That's My Jam!
When two guys as brilliant as Fletcher Henderson and Benny Goodman put their heads together, you get songs like "Down South Camp Meeting."
You might be more familiar with Benny Goodman. He was, after all, the King of Swing and helped to bring Swing Jazz into public acceptance. This was the 1930's and conservative whites were not comfortable with their children listening and dancing to what they considered to be "colored people's" music. Benny Goodman began a trend that happened again and again in every generation of the 20th century - he was the white guy playing the black people's music who helped bridge the gap. Some would consider him the Elvis of his time.
What you might not know is that the musical genius behind the scenes who composed much of Goodman's music was a man named Fletcher Henderson who did not happen to be white. Together Henderson and Goodman would influence the entire progression of popular music.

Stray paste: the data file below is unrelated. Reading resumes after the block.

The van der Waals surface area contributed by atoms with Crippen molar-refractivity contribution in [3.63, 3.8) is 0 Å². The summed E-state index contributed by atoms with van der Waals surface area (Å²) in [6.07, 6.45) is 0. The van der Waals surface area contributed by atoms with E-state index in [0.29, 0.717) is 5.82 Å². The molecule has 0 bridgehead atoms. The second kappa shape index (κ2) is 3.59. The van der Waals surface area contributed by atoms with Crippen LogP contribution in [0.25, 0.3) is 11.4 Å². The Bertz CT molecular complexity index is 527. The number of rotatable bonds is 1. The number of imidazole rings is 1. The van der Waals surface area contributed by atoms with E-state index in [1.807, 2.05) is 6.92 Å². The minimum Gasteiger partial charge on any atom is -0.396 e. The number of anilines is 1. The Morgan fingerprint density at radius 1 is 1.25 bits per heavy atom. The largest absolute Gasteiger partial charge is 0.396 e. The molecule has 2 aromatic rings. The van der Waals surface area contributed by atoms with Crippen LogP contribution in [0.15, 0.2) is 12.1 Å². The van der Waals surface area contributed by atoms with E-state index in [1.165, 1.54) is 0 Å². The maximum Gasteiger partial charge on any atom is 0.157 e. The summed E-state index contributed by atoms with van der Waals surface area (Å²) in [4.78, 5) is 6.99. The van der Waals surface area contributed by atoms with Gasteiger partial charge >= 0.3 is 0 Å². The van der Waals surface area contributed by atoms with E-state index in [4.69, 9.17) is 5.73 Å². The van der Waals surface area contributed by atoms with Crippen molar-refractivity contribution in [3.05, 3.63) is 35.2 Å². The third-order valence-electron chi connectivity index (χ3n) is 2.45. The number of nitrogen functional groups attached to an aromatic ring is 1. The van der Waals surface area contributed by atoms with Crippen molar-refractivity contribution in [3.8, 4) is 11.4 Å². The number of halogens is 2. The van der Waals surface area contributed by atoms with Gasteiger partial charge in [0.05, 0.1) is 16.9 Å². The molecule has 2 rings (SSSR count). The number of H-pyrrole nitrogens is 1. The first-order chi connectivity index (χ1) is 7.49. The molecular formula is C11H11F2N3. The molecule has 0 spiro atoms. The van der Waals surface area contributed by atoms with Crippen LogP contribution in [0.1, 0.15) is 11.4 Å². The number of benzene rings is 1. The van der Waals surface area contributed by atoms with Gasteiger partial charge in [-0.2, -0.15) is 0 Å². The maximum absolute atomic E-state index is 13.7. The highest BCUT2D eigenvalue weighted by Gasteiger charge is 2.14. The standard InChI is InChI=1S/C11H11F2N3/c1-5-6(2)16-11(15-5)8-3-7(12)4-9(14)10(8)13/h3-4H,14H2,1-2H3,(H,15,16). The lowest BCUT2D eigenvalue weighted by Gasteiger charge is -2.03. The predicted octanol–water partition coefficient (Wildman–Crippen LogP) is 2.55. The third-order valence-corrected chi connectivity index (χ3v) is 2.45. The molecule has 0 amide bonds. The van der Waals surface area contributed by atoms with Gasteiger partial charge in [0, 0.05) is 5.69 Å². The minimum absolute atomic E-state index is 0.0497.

If you pull up my Great Lindy Hop and Balboa Playlist on Spotify and sort by artist you'll see a whole bunch of songs by Benny Goodman. "Down South Camp Meeting" stands out to me because of just how dance-able it is.
First, it swings. It swings hard. The syncopations fall right into the pocket. It's one of those songs that just feels right. It feels comfortable. It rises and falls. It grows and shrinks. The themes repeat, but with enough variety that they are playful and familiar, not annoying or dull. It's a tune that makes you want to move your feet.
If you're interested in learning more about Henderson and Goodman I'd recommend checking out Ken Burn's documentary "Jazz" which is on Netflix currently, or the BBC documentary "The Swing Thing" which I've posted below. Both touch on this topic among a host of other awesome stories about swing.